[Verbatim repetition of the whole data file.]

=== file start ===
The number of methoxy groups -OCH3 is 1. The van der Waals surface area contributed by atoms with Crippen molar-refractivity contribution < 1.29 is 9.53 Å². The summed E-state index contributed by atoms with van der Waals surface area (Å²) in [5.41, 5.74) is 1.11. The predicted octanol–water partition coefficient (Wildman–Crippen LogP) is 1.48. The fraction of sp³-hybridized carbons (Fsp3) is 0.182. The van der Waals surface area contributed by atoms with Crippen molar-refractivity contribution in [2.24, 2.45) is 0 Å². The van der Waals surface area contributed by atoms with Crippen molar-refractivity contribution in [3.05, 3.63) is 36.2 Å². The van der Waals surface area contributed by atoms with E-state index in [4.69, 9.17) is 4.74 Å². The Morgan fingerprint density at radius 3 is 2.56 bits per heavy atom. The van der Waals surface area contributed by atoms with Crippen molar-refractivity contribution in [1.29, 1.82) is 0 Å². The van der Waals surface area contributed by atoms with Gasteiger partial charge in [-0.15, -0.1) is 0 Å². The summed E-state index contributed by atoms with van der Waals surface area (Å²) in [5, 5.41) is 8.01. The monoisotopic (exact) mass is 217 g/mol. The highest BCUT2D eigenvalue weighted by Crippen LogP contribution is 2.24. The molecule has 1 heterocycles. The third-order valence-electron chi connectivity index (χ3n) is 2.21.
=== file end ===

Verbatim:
The number of methoxy groups -OCH3 is 1. The van der Waals surface area contributed by atoms with Crippen molar-refractivity contribution < 1.29 is 9.53 Å². The summed E-state index contributed by atoms with van der Waals surface area (Å²) in [5.41, 5.74) is 1.11. The predicted octanol–water partition coefficient (Wildman–Crippen LogP) is 1.48. The fraction of sp³-hybridized carbons (Fsp3) is 0.182. The van der Waals surface area contributed by atoms with Crippen molar-refractivity contribution in [2.24, 2.45) is 0 Å². The van der Waals surface area contributed by atoms with Crippen molar-refractivity contribution in [3.05, 3.63) is 36.2 Å². The van der Waals surface area contributed by atoms with E-state index in [4.69, 9.17) is 4.74 Å². The Morgan fingerprint density at radius 3 is 2.56 bits per heavy atom. The van der Waals surface area contributed by atoms with Crippen molar-refractivity contribution in [1.29, 1.82) is 0 Å². The van der Waals surface area contributed by atoms with Gasteiger partial charge in [-0.15, -0.1) is 0 Å². The summed E-state index contributed by atoms with van der Waals surface area (Å²) in [5, 5.41) is 8.01. The monoisotopic (exact) mass is 217 g/mol. The highest BCUT2D eigenvalue weighted by Crippen LogP contribution is 2.24. The molecule has 1 heterocycles. The third-order valence-electron chi connectivity index (χ3n) is 2.21.